Some Indigenous Australians would sprinkle young men’s blood on the elderly, believing it would delay the ageing process. Now, scientists from California want to pump young blood into old veins, expecting it to make them some money.
On 14th November 1666, the famous diarist Samuel Pepys witnessed an exciting show organized by the British Royal Society: what he saw was one of the first blood transfusions in history. The experiment was carried out on two dogs, connecting a mastiff’s artery with a spaniel’s vein. The mastiff died during the experiment – a necessary sacrifice on the altar of science – while the spaniel received a significant amount of the other dog’s blood, losing a lot of his own in the process. The procedure was deemed successful, and Mr. Pepys described the experiment as “pretty.” He also mentioned the experiment “did give occasion to many pretty wishes, as of the blood of a Quaker to be let into an Archbishop, and such like.”
In her book Blood Work, Holly Tucker adds another detail to the story: after a week, the spaniel was brought in front of the Royal Society Council. It was observed that the dog had grown; not as large as the mastiff had been, but it did put on weight.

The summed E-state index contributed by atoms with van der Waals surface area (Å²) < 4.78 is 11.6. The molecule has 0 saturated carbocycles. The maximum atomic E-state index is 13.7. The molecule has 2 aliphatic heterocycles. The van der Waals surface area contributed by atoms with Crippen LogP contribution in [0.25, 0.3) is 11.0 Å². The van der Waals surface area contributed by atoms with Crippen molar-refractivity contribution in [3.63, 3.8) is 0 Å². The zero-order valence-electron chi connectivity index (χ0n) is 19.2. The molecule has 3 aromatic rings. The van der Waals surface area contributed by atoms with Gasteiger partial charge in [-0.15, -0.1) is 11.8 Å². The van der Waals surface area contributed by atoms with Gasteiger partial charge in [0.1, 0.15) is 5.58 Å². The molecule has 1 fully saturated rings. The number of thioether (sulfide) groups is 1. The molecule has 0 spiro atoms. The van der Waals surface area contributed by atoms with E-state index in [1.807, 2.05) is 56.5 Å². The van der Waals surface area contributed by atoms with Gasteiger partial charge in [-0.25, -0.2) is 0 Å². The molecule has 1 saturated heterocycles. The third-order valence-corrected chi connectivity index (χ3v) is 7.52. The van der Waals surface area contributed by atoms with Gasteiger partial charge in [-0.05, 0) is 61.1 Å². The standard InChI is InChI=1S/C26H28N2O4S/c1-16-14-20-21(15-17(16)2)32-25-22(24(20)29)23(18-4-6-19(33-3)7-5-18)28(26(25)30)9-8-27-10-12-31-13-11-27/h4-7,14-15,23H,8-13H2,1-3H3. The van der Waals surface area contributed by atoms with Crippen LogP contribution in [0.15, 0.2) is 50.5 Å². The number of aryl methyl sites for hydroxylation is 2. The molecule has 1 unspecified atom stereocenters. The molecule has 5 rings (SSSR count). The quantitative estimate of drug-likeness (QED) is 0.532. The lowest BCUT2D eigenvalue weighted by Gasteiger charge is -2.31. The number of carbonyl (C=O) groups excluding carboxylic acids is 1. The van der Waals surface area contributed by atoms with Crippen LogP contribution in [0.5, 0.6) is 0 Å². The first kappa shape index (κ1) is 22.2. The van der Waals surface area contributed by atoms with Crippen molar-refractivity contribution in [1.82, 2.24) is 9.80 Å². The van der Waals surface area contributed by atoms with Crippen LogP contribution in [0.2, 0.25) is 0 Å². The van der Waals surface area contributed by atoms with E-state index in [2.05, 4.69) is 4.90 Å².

Were the sage men expecting the procedure to turn a spaniel into mastiff, just like the audience believed the blood of a benevolent Quaker would change the ways of a stern archbishop? They surely didn’t rule it out. Robert Boyle, who was one of the top scientists of that time, wrote that experiments with blood transfusion were supposed to provide answers to substantial questions: Can the blood of a poor-spirited animal transform a fearless hound into a coward? Could young blood rejuvenate the elderly, and vice versa? Also, could blood transfusion change the dog’s breed?
French physician Jean-Baptiste Denys operated under similar premises, when a year later he administered a calf’s blood transfusion to a madman, Antoine Mauroy, hoping that the procedure would help the overactive patient to calm down. Malroy died after